The worker starts his sons account with a starting balance of one hundred dollars. He hopes that he will be able to add more as time goes by and with a bit of luck, the interest may help eventually grow the balance to allow his son to at least pay part of his way through college. Perhaps his son may have to get a job and save some money himself to make ends meet.
Now whose son do you think will have a better chance? It is obvious it is the rich man’s son. The large initial balance will have give his boy a clear head start.
The process of sadhana – the path to achieving success with a mantra – is very similar. If you learn a mantra from a guru, they transfer some of their power to you to give you a head start in your sadhana. While learning a mantra without a guru is still likely to be effective, you are unnecessarily disadvantaging yourself by ignoring the fast track to reach your destination!
A king was once interested in acquiring knowledge of a secret mantra. It was said this mantra could cure one’s hunger and thirst instantly.
He instructed his ministers to seek out a priest or holyman who could teach him that particular mantra. A great search began and soldiers and ministers were dispatched across the kingdom to locate such a person.
Given its secret nature a great number of people had to be questioned by the kings men over the months that past. However the kings perseverance bore fruit and his ministers found a holyman who claimed siddhi of the mantra.
The holyman did not come willingly. After a display of force and threats the man gave in and was promptly escorted to the palace overnight to see the king at the earliest appointment the following day.
The king was informed that morning and in his excitment, cancelled his morning appointments to finally meet the man who could teach him the mantra. The man was adamant. The King was forceful then pleaded and eventually offered him vast amounts of wealth to impart the information but to no avail. The man refused, claiming he had no right to hear mantra imparted through his penance without adequate spiritual preparation and effort himself. He was summarily ejected from the palace once the king,s patience wore out.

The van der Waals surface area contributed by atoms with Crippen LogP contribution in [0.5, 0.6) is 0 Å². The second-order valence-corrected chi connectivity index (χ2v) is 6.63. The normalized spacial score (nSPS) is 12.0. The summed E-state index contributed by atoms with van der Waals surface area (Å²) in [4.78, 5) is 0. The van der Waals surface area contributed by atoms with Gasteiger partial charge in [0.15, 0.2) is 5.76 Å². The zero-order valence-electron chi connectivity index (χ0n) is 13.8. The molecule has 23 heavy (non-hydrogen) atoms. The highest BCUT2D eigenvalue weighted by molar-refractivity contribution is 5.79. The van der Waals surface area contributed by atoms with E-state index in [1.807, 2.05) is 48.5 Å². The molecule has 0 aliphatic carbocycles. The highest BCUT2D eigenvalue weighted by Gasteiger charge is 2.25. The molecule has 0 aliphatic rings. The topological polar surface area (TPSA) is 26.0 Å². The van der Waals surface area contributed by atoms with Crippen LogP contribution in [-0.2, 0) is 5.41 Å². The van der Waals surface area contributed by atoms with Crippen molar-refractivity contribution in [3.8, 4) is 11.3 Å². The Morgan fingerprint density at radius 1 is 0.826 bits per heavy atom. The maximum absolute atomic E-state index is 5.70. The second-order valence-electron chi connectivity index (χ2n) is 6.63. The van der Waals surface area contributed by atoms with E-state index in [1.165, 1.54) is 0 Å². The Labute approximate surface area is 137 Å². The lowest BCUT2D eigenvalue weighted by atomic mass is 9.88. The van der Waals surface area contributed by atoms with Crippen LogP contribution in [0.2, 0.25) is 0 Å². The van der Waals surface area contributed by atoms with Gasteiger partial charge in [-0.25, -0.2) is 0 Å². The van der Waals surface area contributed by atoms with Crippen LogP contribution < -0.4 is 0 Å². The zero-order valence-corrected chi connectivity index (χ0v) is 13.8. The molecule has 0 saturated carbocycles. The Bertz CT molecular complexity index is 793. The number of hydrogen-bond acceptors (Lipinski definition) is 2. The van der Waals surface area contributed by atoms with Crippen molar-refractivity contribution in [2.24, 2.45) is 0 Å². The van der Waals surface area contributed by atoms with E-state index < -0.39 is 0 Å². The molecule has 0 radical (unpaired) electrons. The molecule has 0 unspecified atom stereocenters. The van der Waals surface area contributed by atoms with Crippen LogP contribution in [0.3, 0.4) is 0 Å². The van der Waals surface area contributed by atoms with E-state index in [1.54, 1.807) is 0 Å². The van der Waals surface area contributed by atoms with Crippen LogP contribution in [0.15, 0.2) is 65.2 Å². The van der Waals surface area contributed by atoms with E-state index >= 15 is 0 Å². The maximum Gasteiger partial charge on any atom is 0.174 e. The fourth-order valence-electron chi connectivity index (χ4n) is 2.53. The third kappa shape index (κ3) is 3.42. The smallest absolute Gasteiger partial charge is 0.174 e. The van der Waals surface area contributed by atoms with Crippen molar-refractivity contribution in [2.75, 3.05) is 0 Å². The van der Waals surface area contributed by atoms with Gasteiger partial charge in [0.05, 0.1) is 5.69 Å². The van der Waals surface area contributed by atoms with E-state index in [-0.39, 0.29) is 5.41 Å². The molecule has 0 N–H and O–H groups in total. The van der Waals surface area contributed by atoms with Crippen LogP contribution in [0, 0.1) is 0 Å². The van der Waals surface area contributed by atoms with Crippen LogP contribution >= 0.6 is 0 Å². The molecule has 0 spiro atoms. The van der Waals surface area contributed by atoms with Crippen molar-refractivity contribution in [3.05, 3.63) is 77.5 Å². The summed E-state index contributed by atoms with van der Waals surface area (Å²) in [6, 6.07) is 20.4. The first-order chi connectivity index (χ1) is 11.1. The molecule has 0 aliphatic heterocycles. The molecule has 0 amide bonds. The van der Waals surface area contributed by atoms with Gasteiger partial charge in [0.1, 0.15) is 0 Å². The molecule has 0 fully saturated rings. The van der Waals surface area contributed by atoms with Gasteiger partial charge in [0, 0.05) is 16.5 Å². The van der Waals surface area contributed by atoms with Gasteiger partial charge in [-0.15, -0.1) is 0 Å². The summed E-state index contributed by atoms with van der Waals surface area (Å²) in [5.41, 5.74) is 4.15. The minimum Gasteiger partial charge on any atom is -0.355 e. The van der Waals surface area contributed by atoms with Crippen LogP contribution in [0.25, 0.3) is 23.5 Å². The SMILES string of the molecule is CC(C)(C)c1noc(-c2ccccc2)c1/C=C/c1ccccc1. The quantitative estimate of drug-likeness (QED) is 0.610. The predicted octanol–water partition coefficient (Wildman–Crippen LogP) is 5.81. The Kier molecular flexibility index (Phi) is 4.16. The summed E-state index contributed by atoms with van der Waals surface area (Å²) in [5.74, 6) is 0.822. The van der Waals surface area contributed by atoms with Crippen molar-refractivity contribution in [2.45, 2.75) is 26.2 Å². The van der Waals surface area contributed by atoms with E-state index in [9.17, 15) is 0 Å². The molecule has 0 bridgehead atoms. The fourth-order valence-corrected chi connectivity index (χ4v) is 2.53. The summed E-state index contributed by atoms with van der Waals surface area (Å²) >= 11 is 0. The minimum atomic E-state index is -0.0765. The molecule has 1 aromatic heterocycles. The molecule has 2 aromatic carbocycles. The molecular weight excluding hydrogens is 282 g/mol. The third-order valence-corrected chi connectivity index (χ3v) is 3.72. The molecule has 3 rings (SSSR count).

In the meanwhile, the King.continued his search for a willing master and evetually was successful. To ensure the man was taught a lesson, he brought the first holyman before court to claim victory.
The holyman was bemused by the kings actions. He asked the king to prove it and recite the mantra. The king proudly did so and the holyman was satisified it was correct. However, he asserted the mantra was still powerless is his hands.
The king mocked the holyman and told him to prove it. The holyman looked around the court. The courtesans were laughing, even the guards were staring in disbelief at how foolish the holyman now looked. Suddenly the holyman pointed at the burliest guard in the Kings throne room and shouted “You there!” The guard looked left and right and pointed at himself in question. The holyman said “Yes, you! Go and slap the King!” The court fell hushed in surprise at such an audacious statement. He repeated the command and waited.
The King now enraged asked how dare he ordered one of his guards and told him only the King himself had such authority. To teach the holyman a lesson he went instructed the guard yo go and slap the man as he had attempted to order the man to do. The guard responded immediately. The Holyman then laughed. He had proven his point.
That when the King with sufficient authority ordered the man he obeyed immediately but not when the.holyman, a nobody in the Kings court attempted to do so. In a similar manner, the King had learned the mantra but had no authority to wield its power! A mantra acquired through such guile is unlikely to result in siddhi.